The expensive psychological warfare conducted by corporations and advertising hives against consumers — big-time TV commercials, I mean — is 95 percent metaphor, suggesting by association that merely to own or consume such and such an item will make you a more manly man, a more womanly woman, a smarter parent, a friendlier friend, or a person who doesn't need friends because you have a great big truck. Some ads don't even mention the product until the very end, perhaps just flashing a logo. The infomercial, on the other hand — like the door-to-door vacuum salesman who sprinkles dirt on your living room rug in order to suck it up — shines a spotlight on the product, describes it again and again, shows you how easy it is to use and how marvelous are its results.
Younger readers may be surprised to learn that there was a time when television didn't run around the clock and that between the national anthem that concluded and the test pattern that preceded the broadcast day, static reigned on many stations. This was the dirt-cheap territory colonized by infomercials when deregulation, in the 1980s, made it possible to run commercials unobstructed by actual, you know, shows. If you were up late with the urge to watch television in the dark ages before DVD and VOD and 10,000 cable channels, infomercials might have been your only, or at any rate most tempting, option. (Eccentric televangelists like Gene Scott also bought time there — another sort of pitchman.) You could watch them with ironic amusement, sociological interest, or the simple desire to be entertained or seduced or just spoken to; no matter how many people might have been watching at any given time, the salesman was talking to you. It was your finger on the phone that mattered.
That sales is a game in which the salesman employs psychology to gain an unequal advantage is no secret; there are any number of books on the subject, including Popeil's own "The Salesman of the Century: Inventing, Marketing, and Selling on TV : How I Did It and How You Can Too!" Nevertheless, Popeil believed in his products, some of which he created to satisfy a personal desire. (His favorite, the Inside the Shell Egg Scrambler, came about because he was disgusted by any trace of egg whites in his scramble.) There is an evangelical streak to selling; it is the buyer who is being saved — from drudgery, drabness, decay — by being offered such a wonderful product, at a discount that was always the real price, with free extras already figured into the tab.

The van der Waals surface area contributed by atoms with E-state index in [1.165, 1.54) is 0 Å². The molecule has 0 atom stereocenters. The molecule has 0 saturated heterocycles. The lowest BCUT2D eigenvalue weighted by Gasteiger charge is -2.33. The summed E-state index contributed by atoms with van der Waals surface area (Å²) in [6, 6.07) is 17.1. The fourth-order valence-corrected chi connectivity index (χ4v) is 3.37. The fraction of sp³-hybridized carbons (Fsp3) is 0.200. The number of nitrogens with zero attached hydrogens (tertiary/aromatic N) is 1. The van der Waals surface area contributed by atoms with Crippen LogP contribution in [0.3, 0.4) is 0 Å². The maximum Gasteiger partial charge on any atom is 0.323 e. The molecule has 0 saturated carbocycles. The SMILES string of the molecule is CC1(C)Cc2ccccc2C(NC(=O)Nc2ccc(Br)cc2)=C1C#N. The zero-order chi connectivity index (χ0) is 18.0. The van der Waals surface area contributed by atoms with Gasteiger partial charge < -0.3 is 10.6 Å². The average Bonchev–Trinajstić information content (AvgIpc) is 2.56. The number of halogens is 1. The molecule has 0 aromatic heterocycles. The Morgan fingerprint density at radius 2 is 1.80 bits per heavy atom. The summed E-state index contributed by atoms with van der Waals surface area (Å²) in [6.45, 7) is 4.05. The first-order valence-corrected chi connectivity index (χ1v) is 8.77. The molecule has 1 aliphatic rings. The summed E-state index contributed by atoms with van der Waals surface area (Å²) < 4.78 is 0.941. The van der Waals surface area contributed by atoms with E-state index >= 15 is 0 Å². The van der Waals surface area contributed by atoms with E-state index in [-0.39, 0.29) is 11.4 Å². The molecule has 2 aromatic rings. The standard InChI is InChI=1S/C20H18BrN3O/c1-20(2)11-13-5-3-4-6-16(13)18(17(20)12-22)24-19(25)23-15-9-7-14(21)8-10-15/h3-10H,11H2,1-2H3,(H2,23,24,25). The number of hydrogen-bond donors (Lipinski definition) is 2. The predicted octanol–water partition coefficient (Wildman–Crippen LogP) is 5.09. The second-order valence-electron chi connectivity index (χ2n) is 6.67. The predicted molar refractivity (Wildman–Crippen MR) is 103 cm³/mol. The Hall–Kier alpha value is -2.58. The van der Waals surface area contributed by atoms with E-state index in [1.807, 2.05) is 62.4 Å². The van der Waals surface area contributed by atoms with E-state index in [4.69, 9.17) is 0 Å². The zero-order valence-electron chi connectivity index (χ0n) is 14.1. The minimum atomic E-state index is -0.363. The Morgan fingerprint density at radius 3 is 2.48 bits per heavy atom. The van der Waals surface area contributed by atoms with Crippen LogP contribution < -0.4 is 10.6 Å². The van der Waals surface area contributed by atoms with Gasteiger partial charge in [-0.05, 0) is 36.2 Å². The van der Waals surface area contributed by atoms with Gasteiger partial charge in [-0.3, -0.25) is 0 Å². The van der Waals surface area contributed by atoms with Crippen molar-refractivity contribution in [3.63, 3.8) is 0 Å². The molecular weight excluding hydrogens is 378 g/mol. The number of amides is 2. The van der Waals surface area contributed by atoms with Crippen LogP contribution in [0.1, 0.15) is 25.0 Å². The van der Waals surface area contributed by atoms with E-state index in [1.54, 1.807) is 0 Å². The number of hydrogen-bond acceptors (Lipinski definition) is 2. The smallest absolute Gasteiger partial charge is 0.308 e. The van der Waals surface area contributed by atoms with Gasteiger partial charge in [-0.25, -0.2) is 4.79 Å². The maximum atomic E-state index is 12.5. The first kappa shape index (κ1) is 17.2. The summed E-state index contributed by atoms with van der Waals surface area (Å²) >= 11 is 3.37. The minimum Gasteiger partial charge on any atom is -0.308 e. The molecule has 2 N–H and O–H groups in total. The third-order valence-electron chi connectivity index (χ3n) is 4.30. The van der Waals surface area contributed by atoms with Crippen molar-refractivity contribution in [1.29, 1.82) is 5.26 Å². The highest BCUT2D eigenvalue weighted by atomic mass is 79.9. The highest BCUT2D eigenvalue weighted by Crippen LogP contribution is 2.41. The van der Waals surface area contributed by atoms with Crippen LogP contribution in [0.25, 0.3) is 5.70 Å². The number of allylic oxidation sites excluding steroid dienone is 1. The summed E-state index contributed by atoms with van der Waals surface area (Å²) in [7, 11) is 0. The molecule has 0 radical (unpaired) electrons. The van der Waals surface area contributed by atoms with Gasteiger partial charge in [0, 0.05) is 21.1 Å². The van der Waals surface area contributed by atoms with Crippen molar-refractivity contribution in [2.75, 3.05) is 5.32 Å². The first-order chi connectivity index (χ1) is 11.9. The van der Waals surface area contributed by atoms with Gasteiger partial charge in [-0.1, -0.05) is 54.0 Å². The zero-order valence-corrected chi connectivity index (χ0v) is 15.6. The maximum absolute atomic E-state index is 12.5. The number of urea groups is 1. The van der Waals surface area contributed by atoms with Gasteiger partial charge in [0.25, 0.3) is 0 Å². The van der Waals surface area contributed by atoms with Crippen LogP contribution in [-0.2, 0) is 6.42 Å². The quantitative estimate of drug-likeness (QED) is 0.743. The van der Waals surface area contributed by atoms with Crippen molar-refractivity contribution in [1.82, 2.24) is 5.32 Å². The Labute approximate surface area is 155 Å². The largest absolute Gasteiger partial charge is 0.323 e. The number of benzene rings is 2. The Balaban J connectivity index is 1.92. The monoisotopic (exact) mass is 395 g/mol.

As befits a business whose competitors wanted to advertise themselves as the first, the best or the only, its history is subject to competing claims. The line "But wait, there's more," often connected to Popeil, was the invention of copywriter Arthur Schiff, the man who rechristened an Ohio-made blade as the Ginsu knife. And although Popeil's website credits him with creating the first infomercial, his "Chop-o-Matic" spot was preceded by several years by William G. Barnard's oratorical pitch for the Vitamix blender, shot in 1949 and first aired the following year. You can see it online in its highly enjoyable half-hour entirety, and apart from the lack of a studio audience, its stentorian tone and frequent invocations of the "God of Heaven" — "the great chemist of the universe" whose gifts you insult when you throw away the nutritious skin of your fruits and vegetables — the elements of the modern infomercial are in place: the studio set made to look like a kitchen, the demonstration, the free extras, the bonus if you call now, the guarantee.